Sacred Waters
The Roman fort at Cripplegate pre-dates the Roman City Wall of London by at least a century and is thought to have housed the thousand-strong bodyguard of the provincial governor. The fort lies on the edge of the upper Walbrook valley toward the north-eastern shoulder of the high ground that peaks at Ludgate Hill. Once an important freshwater source in Roman Londinium today the Walbrook flows some 30ft below the City's streets as the London Bridge sewer before discharging into the Thames. Evidence suggests that in ancient times, many years before the Romans, the waters of the Walbrook were considered sacred.

Numerous objects have been fished out of the Walbrook, the small stream that flowed through the centre of the Roman city. Vast amounts of metalwork have been recovered from sites along the valley of the Walbrook, with great numbers of human skulls found in the upper channels, at one time thought to have been the result of the Boudican sacking of Londinium in 60 AD. This theory seems unlikely as many of these skulls were predominantly from young males aged between 25 – 35 and found without jawbones indicative that they were defleshed before deposition, together with an absence of other human bones. Furthermore, when considered in the context of the human skulls found in London's wells, such as the nearby Queen's Street, together with London's long association with the cult of the head it would appear that the skulls were intentionally deposited in the sacred waters of the Walbrook. Metalwork and human skulls are often found deposited in wet places, yet it is rare to find them both together from the same period. Dating evidence suggests this ritual had been taking place at this location from the Bronze Age.

About 150ft (45m) to the west of the street named after the Walbrook was a small valley upon the banks of which the Romans built a mithraeum, an underground temple to the God Mithras. Mithraism was a mystery religion popular amongst Roman soldiers throughout the Empire which iconography indicates was associated with a bull cult. The temple, excavated by W. F. Grimes in 1954,  has been relocated to Temple Court, off Queen Victoria Street, but the intention remains to restore the  mithraeum to its original location on the bank of the ancient Walbrook river as part of the Walbrook Square Project.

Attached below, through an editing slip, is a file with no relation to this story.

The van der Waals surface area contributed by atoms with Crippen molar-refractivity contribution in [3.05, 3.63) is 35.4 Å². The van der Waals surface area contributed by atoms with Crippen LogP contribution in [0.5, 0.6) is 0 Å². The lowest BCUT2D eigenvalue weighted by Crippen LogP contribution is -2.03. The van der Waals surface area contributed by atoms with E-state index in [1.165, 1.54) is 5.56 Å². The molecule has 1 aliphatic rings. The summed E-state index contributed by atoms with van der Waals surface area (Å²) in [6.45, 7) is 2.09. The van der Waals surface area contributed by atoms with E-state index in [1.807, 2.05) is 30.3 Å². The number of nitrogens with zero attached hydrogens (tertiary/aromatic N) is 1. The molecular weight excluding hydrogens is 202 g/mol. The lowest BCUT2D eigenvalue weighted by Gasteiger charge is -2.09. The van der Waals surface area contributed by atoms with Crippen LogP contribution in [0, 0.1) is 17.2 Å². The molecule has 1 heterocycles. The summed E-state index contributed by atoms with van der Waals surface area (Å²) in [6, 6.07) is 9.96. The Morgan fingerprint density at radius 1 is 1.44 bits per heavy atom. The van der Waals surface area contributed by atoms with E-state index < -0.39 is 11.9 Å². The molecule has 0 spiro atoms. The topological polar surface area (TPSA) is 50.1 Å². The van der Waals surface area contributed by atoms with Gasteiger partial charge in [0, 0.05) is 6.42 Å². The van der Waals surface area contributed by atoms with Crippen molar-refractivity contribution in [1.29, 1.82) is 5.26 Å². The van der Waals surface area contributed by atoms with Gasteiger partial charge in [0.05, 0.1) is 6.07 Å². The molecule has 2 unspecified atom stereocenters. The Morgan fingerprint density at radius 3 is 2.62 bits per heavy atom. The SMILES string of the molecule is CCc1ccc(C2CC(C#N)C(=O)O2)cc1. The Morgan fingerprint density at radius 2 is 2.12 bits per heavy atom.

The large amount of material found in the Walbrook led to the suggestion that it was no more than a rubbish dump containing discarded metalwork and human remains that had washed down from local cemeteries but archaeologists and historians have long suspected that the upper valley of the Walbrook was a sacred region and these objects are correctly recognised as votive deposits and the Walbrook phenomenon is now acknowledged as possessing ritual significance.

Rising in Moorfields, the Walbrook entered the City through the Wall just west of All Hallows-on-the-Wall running toward the site of the modern Bank of England, effectively bisecting the old Roman city, it's ancient course betrayed by a noticeable depression marking the place were the river crossed Cannon Street on its way to the Thames. The church at All Hallows-on-the-Wall encompasses part of the old Roman City Wall, possibly starting life as as ancient shrine there. The area enclosing Cannon Street station was once the site of an imposing Roman building complex, originally thought to have been the Governor's Palace. Those who deny the Stone a prehistoric provenance often speculate that it may have originated from this complex.

London Stone - early 19th century engraving 
London Stone is enigmatically connected with the destiny of England's capital city; London's fate is said to lie with the Stone. In 1450 when Jack Cade entered the City leading his rebellious band of Kentish peasants he is said to have rode up to the Stone and it struck with his sword and by that gesture claimed to be the rightful 'Lord of London'. From this it is not such a massive leap to see why it has been claimed that London Stone was the stone from which King Arthur drew the sword Excalibur and subsequently declared as the rightful king of Britain.

In more recent years London Stone has been linked to the Trojan story of London. The legend claims that because Brutus received such encouraging advice from the oracle at the temple of Diana he swore he would build a new temple in her honour. According to the tradition Brutus built his temple at Ludgate Hill and London Stone is claimed to be a remnant, perhaps an altar, from that temple and commemorated in the saying:

“So long as the Stone of Brutus is safe,
So long will London flourish”

But this can only be traced back as far as 1862 and the Celtic revival of the Victorian Age.

Much has been said about London Stone but in truth, no one knows the origin of this foreign stone in London. Yet its survival in a sacred area of the City has persisted through a remarkable length of time.

Copyright © 2012 Edward Watson

Next: In Search of London's Ancient Temples